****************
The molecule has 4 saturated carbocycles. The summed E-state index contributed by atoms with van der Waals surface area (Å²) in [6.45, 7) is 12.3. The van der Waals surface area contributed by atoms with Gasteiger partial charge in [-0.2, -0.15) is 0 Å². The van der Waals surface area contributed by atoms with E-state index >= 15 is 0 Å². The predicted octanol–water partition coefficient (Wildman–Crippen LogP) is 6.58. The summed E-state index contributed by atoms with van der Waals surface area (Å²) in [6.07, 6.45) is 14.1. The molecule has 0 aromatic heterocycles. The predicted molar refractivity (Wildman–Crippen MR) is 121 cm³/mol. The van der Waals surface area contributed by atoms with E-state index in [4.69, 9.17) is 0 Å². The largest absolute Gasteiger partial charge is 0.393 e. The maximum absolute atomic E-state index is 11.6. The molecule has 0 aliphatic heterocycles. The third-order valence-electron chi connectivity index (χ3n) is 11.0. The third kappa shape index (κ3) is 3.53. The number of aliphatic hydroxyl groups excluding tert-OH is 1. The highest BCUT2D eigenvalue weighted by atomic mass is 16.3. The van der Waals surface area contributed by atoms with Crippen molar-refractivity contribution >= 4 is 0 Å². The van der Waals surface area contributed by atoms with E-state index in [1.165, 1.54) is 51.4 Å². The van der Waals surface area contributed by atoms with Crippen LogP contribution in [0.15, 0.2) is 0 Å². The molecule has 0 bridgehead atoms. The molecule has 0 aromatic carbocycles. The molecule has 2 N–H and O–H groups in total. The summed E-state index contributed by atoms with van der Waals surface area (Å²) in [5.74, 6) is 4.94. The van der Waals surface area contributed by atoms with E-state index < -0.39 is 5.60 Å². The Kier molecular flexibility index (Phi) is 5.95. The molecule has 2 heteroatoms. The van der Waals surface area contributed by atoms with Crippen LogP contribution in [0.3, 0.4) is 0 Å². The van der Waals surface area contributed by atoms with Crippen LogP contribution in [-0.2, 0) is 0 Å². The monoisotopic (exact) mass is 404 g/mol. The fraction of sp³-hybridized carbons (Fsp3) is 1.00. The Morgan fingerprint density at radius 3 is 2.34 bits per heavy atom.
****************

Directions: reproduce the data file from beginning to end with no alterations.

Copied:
The molecule has 4 saturated carbocycles. The summed E-state index contributed by atoms with van der Waals surface area (Å²) in [6.45, 7) is 12.3. The van der Waals surface area contributed by atoms with Gasteiger partial charge in [-0.2, -0.15) is 0 Å². The van der Waals surface area contributed by atoms with E-state index >= 15 is 0 Å². The predicted octanol–water partition coefficient (Wildman–Crippen LogP) is 6.58. The summed E-state index contributed by atoms with van der Waals surface area (Å²) in [6.07, 6.45) is 14.1. The molecule has 0 aromatic heterocycles. The predicted molar refractivity (Wildman–Crippen MR) is 121 cm³/mol. The van der Waals surface area contributed by atoms with E-state index in [4.69, 9.17) is 0 Å². The largest absolute Gasteiger partial charge is 0.393 e. The maximum absolute atomic E-state index is 11.6. The molecule has 0 aliphatic heterocycles. The third-order valence-electron chi connectivity index (χ3n) is 11.0. The third kappa shape index (κ3) is 3.53. The number of aliphatic hydroxyl groups excluding tert-OH is 1. The highest BCUT2D eigenvalue weighted by atomic mass is 16.3. The van der Waals surface area contributed by atoms with Crippen molar-refractivity contribution >= 4 is 0 Å². The van der Waals surface area contributed by atoms with E-state index in [1.165, 1.54) is 51.4 Å². The van der Waals surface area contributed by atoms with Crippen LogP contribution in [0.15, 0.2) is 0 Å². The molecule has 0 bridgehead atoms. The molecule has 0 aromatic carbocycles. The molecule has 2 N–H and O–H groups in total. The summed E-state index contributed by atoms with van der Waals surface area (Å²) in [5.74, 6) is 4.94. The van der Waals surface area contributed by atoms with E-state index < -0.39 is 5.60 Å². The Kier molecular flexibility index (Phi) is 5.95. The molecule has 2 heteroatoms. The van der Waals surface area contributed by atoms with Crippen LogP contribution in [0.3, 0.4) is 0 Å². The van der Waals surface area contributed by atoms with Crippen LogP contribution in [-0.2, 0) is 0 Å². The monoisotopic (exact) mass is 404 g/mol. The fraction of sp³-hybridized carbons (Fsp3) is 1.00. The Morgan fingerprint density at radius 3 is 2.34 bits per heavy atom.